After that, though, the challenges came hard and fast. A fire in late 2018 shut down Fish N Beer for over four months; the Phoenix location closed in the summer of 2019. "Phoenix just did not work," Morrison explains. "Love that city. Who knows? We might be back there one day. But honestly, I made some poor decisions about putting the right people in the wrong positions, and realized it's more than just your systems and your food and cocktails when it comes to going out of state."
Then COVID hit. "It taught me a shitload of lessons," Morrison says of the past nineteen months, making the upcoming celebration of a decade in business the perfect time to reflect on the future of the brand. "Our approach is quite a bit different," he adds.
Many of the changes stem from Morrison's self-reflection. "I realized that I need to be a better owner and a better leader," he admits. "Our culture is the most important thing we can do in business, and I learned that the hard way. I was the typical back-of-the-house guy with the temper."
The pandemic gave him a kind of reset on his outlook. "It helped me have more empathy — not just for my little bubble, but for my vendors, for other people in business," he says, and it also gave him a different attitude about what success means financially. "Breaking even is not a bad thing anymore," he notes.
"The goal is to make this an industry where people want to stick around and want to have careers," Morrison explains, adding that the long hours and the work hard/play hard culture of the past is unhealthy and unsustainable. So he's brought on a new team member whose job is to focus on culture. Other changes, such as open-door policies, increasing salaries, cutting back on hours for management and going from 50-to-55-hour work weeks to 42 to create a better work/life balance, are all in process.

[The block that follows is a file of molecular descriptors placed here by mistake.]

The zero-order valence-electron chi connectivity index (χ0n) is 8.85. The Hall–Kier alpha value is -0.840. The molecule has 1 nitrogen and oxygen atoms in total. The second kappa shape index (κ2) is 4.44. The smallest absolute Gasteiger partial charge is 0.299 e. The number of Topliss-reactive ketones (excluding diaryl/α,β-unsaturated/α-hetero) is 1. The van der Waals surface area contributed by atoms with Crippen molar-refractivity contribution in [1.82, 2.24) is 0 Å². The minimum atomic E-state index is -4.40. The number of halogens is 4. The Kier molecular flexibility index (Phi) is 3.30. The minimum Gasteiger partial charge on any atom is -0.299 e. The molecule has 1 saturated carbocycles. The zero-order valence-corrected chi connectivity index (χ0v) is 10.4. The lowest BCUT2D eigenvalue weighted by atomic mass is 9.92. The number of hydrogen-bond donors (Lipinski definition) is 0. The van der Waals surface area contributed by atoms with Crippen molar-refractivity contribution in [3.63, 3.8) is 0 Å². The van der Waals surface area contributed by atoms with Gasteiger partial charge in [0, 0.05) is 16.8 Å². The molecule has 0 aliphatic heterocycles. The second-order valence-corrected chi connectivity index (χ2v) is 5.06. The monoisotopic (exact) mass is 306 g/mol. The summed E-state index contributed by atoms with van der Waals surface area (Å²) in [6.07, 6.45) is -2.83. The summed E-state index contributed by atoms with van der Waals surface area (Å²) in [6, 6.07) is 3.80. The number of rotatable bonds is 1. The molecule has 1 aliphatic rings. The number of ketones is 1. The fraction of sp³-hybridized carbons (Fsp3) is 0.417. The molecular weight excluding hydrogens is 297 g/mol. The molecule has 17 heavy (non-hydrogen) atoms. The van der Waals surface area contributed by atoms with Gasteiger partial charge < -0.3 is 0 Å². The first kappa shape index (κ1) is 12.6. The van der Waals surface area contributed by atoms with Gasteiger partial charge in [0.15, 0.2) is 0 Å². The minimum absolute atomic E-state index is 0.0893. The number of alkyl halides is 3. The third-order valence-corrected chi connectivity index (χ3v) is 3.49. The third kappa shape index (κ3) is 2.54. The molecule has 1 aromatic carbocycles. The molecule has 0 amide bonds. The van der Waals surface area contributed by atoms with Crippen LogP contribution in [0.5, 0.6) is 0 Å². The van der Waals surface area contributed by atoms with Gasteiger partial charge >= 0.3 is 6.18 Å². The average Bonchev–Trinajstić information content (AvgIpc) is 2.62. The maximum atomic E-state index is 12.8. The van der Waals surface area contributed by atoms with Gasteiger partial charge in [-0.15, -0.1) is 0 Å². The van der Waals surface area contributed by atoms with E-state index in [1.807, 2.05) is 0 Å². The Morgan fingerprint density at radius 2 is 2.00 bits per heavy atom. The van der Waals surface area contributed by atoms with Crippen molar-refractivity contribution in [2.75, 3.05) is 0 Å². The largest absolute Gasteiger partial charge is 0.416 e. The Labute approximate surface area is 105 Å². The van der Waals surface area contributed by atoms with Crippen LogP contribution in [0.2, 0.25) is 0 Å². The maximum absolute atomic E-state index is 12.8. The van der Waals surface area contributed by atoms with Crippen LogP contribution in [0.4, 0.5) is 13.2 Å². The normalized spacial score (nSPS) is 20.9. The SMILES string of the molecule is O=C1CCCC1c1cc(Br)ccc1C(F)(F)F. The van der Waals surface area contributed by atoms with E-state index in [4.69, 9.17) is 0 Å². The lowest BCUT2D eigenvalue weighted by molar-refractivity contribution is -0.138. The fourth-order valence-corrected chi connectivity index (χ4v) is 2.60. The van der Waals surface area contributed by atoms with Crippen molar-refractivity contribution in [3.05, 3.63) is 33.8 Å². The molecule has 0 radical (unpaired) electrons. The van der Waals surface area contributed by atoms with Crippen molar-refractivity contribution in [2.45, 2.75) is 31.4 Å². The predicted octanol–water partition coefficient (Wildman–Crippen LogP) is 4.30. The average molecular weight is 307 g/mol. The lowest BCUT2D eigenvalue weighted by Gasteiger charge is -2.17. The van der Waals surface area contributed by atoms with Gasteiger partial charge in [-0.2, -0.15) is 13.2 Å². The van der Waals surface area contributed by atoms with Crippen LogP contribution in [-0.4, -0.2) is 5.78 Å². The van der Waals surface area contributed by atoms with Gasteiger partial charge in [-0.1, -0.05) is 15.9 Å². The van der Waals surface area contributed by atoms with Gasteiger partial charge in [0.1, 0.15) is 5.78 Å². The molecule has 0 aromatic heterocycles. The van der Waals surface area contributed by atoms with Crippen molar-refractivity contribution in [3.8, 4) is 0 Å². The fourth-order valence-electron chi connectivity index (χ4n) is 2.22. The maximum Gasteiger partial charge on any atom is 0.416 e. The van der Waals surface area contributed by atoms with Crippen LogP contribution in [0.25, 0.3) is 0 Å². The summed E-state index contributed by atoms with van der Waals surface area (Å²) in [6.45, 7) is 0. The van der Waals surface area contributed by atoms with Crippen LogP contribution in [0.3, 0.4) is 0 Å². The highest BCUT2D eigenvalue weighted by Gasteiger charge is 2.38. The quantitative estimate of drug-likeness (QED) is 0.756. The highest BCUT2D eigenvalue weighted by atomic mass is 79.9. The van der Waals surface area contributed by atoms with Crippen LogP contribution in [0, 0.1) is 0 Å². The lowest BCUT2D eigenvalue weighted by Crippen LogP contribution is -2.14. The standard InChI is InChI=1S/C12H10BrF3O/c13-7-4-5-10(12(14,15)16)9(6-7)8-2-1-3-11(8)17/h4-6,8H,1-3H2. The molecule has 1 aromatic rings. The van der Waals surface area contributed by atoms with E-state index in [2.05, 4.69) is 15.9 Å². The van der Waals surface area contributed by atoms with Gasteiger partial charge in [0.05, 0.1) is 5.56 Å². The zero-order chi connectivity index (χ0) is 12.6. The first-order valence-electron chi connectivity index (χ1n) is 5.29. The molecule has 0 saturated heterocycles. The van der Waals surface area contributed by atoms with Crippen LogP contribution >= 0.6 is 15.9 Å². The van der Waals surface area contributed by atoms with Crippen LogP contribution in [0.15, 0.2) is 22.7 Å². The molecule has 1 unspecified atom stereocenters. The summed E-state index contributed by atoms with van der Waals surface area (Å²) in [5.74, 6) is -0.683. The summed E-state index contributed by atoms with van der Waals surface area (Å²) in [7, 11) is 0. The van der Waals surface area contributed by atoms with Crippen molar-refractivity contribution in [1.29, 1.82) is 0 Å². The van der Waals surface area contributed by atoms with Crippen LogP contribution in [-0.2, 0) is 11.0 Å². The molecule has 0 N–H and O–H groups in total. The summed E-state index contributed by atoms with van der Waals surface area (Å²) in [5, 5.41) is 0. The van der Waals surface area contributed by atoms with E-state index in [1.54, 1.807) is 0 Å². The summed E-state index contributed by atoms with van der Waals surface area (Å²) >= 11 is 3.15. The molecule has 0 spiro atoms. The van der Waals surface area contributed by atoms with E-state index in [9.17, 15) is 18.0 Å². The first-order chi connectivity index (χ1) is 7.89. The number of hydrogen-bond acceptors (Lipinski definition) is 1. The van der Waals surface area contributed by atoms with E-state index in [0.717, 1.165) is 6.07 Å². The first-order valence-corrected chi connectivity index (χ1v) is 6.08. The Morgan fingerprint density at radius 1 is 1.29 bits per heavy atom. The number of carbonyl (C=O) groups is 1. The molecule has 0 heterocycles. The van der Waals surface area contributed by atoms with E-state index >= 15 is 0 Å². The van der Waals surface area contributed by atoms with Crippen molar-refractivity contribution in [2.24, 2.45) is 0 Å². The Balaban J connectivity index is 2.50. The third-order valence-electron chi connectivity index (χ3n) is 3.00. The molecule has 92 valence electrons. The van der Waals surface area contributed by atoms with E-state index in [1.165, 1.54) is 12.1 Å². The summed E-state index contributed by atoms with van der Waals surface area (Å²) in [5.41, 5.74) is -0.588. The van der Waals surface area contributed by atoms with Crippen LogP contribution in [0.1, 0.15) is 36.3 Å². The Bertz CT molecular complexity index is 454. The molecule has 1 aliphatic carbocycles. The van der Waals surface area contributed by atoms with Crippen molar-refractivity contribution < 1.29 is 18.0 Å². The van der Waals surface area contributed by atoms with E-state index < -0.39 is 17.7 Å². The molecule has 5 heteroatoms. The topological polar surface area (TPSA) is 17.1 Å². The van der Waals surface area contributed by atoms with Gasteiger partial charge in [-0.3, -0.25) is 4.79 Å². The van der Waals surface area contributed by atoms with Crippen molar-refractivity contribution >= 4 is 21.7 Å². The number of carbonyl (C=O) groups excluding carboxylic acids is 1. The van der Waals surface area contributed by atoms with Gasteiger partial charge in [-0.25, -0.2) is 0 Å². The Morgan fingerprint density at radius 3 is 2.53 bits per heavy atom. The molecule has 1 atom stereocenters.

Mental health is also now a focus. "I've always suffered from anxiety and depression," Morrison explains. "And I've always just dealt with it — or felt like I dealt with it. But now I'm really dealing with it by being more active physically and really trying to pay attention to how I'm feeling mentally. And we're implementing that to the staff slowly."
The shifts that are happening now at Tacos Tequila Whiskey and at restaurants all over the country haven't been easy for some longtime industry vets, including Morrison. "I fought it for the longest time," he admits. "But it's different now, and you either have to adapt or you're not going to be around."
One thing that won't change, though, is Morrison's dedication to high-quality, creative tacos. Food is his first passion and remains a driving force. "We look at the taco and think about how to elevate it. How do we continuously elevate it and have value there?" he muses.
He's keeping the creativity rolling at the Governor's Park location, which was recently rebranded as Taco Bar. The goal is to test a more fast-casual concept and give the kitchen managers a chance to change the menu regularly, using Tacos Tequila Whiskey's binders full of recipes for specials and creative dishes as reference.
Tacos Tequila Whiskey has also opened a spot at Empower Field, which Morrison says has been "really fun and a new learning experience." Plans are in the works to take the concept to Denver International Airport, too, most likely in late 2022 or early 2023.
"Looking back, it's been a crazy ride," Morrison concludes. "I'm kind of glad I didn't project out what I was going to be doing, because I'm not sure we would have gotten there. ... I'm really grateful for the opportunities that have come our way, and I truly believe you'll get the right opportunity when you're ready for it."